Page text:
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My Magnetic Loop Antenna

I built this antenna when I lived in an apartment complex which does not allow antennas and where I had no real estate to play with.

Recently I also built a receive only magnetic loop, just for shortwave listening. This loop covers a frequency range of about 5 MHz to 22 MHz and is built from readily available parts. You can find my How-To article on this loop on My Magnetic Loop For Shorwave Listening (SWL) page. A sound sample is included showing the dramatic difference between the magnetic loop and the built in whip on a portable shortwave receiver.

The magnetic loop is small, reasonably efficient even close to the ground, has a low take off angle and it has a deep null on each side which lets you null out interference. The antenna also displays directivity characteristics similar to that of a dipole when mounted vertically. The only disadvantage I've experienced so far is that you have to retune quite often because of it's narrow bandwidth, especially on the lower bands. On the other hand it also means that the antenna acts somewhat as a pre selector which might just prevent your receiver front end from overloading because of strong (broadcast) stations.

I built mine from 10 feet (3 meters) of 1/2 inch (12.5mm) coiled copper pipe that I purchased at a local hardware store. The support structure is made of 3/4 inch schedule 40 PVC pipe. The base is made from a new (hey, they're only $10 these days) torchiere light. When you get one make sure the 3/4 inch support pipe and a 1/2 inch threaded PVC cap will fit inside tube of the torchiere. The reason for this is that a PVC cap makes an excellent bearing. Simply drop the cap in the tube before you put the antenna with the 3/4 inch PVS support pipe in the base. You'll see that the antenna rotates very smoothly this way.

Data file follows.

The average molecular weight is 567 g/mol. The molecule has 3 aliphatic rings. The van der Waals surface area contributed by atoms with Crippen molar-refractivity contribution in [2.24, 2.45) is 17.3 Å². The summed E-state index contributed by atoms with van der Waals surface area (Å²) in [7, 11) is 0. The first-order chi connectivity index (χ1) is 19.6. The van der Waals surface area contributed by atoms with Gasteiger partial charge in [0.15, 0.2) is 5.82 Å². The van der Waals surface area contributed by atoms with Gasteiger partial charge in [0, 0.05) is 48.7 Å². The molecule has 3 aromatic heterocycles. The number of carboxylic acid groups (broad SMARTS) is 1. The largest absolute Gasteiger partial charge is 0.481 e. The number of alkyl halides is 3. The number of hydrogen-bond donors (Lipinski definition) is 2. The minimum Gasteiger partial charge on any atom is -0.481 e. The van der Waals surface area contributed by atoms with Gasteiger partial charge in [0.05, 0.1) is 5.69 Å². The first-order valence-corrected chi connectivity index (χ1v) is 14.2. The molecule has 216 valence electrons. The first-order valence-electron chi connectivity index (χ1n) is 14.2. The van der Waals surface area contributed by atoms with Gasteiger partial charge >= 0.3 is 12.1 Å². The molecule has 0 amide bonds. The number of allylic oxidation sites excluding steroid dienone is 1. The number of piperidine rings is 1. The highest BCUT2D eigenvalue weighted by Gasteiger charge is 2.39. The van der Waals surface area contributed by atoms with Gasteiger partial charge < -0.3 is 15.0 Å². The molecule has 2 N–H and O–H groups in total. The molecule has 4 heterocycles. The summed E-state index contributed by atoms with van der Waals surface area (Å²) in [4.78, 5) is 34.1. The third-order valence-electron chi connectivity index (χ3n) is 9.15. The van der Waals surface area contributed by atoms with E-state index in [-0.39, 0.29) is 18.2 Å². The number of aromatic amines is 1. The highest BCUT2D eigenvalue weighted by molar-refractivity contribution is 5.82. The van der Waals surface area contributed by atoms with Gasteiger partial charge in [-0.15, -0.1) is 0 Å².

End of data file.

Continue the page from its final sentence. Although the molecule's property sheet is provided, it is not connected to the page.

Magnetic Loop Antenna

The capacitor is an old Hammarlund split stator capacitor which I picked up at a hamfest. It has a range of 6-32pF. Since the two sections are put in series, the range is actually 3-16pF. This gives the loop a tuning range from 15 through 10 meters. To use the loop also on 17 and 20 meters I made two fixed capacitors from RG58 cable. These capacitors can be put in parallel with the tuning capacitor with an alligator clip whenever I want to work on 17 or 20 meters. If you decide to use the same technique make sure that the braid is at least a half inch removed at the end of the short pieces of coax cable. If you don't do this then it will arc at the coax ends whenever you key up at say a 100 Watts.

Tuning Capacitor

Later I added a "tuning stick". This makes tuning a bit smoother. I always first tune the antenna for maximum noise on the receiver. The problem was that with my hand so close to the tuning capacitor, I detuned the antenna too much which meant that I had to retune quite often. Now with the Tuning Stick I can get very close to 1:1 SWR when I only tune for maximum noise.

The construction is very simple as you can see below. I drilled a hole in the tuning knob and put a bamboo skewer (grocery store) in the hole with some epoxy.

Tuning Stick

I'm a QRP operator and never use more than 5 Watts (SSB). With the antenna in the living room and at this power level I've been able to work Europe, Asiatic Russia, the Caribbean, South America, North America, and West Africa. I have been able to work over 80 countries with only 5 Watt SSB and this antenna.